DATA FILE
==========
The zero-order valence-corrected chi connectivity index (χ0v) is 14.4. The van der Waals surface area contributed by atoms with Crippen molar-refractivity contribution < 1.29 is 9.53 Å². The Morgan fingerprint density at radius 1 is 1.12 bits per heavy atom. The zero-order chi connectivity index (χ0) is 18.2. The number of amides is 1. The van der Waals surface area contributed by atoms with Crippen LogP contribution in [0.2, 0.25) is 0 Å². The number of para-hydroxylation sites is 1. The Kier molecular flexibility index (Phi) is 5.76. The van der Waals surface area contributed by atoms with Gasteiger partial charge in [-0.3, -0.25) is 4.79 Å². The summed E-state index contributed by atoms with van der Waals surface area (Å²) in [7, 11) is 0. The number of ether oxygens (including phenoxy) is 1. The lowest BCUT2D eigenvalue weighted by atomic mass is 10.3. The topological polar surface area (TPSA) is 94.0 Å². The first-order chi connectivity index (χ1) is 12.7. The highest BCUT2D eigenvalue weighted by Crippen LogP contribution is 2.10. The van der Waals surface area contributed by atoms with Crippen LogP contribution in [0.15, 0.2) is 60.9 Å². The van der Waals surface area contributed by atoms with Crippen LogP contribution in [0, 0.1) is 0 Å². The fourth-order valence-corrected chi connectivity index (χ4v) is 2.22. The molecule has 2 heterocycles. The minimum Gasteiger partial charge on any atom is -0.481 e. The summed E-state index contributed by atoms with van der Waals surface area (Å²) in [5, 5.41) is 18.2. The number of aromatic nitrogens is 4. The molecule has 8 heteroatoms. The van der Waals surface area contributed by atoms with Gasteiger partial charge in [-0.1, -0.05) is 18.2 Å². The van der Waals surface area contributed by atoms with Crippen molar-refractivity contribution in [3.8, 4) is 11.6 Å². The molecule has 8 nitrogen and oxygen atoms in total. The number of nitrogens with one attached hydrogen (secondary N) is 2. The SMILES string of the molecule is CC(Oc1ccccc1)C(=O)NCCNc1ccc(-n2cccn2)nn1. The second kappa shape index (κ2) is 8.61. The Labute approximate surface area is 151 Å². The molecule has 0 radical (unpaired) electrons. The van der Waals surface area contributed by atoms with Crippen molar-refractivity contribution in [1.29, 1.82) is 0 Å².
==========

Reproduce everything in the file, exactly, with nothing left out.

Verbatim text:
The zero-order valence-corrected chi connectivity index (χ0v) is 14.4. The van der Waals surface area contributed by atoms with Crippen molar-refractivity contribution < 1.29 is 9.53 Å². The Morgan fingerprint density at radius 1 is 1.12 bits per heavy atom. The zero-order chi connectivity index (χ0) is 18.2. The number of amides is 1. The van der Waals surface area contributed by atoms with Crippen LogP contribution in [0.2, 0.25) is 0 Å². The number of para-hydroxylation sites is 1. The Kier molecular flexibility index (Phi) is 5.76. The van der Waals surface area contributed by atoms with Gasteiger partial charge in [-0.3, -0.25) is 4.79 Å². The summed E-state index contributed by atoms with van der Waals surface area (Å²) in [7, 11) is 0. The number of ether oxygens (including phenoxy) is 1. The lowest BCUT2D eigenvalue weighted by atomic mass is 10.3. The topological polar surface area (TPSA) is 94.0 Å². The first-order chi connectivity index (χ1) is 12.7. The highest BCUT2D eigenvalue weighted by Crippen LogP contribution is 2.10. The van der Waals surface area contributed by atoms with Crippen LogP contribution in [0.15, 0.2) is 60.9 Å². The van der Waals surface area contributed by atoms with Crippen LogP contribution in [0, 0.1) is 0 Å². The fourth-order valence-corrected chi connectivity index (χ4v) is 2.22. The molecule has 2 heterocycles. The minimum Gasteiger partial charge on any atom is -0.481 e. The summed E-state index contributed by atoms with van der Waals surface area (Å²) in [5, 5.41) is 18.2. The number of aromatic nitrogens is 4. The molecule has 8 heteroatoms. The van der Waals surface area contributed by atoms with Gasteiger partial charge in [-0.1, -0.05) is 18.2 Å². The van der Waals surface area contributed by atoms with Crippen molar-refractivity contribution in [3.8, 4) is 11.6 Å². The molecule has 8 nitrogen and oxygen atoms in total. The number of nitrogens with one attached hydrogen (secondary N) is 2. The SMILES string of the molecule is CC(Oc1ccccc1)C(=O)NCCNc1ccc(-n2cccn2)nn1. The second kappa shape index (κ2) is 8.61. The Labute approximate surface area is 151 Å². The molecule has 0 radical (unpaired) electrons. The van der Waals surface area contributed by atoms with Crippen molar-refractivity contribution in [1.29, 1.82) is 0 Å².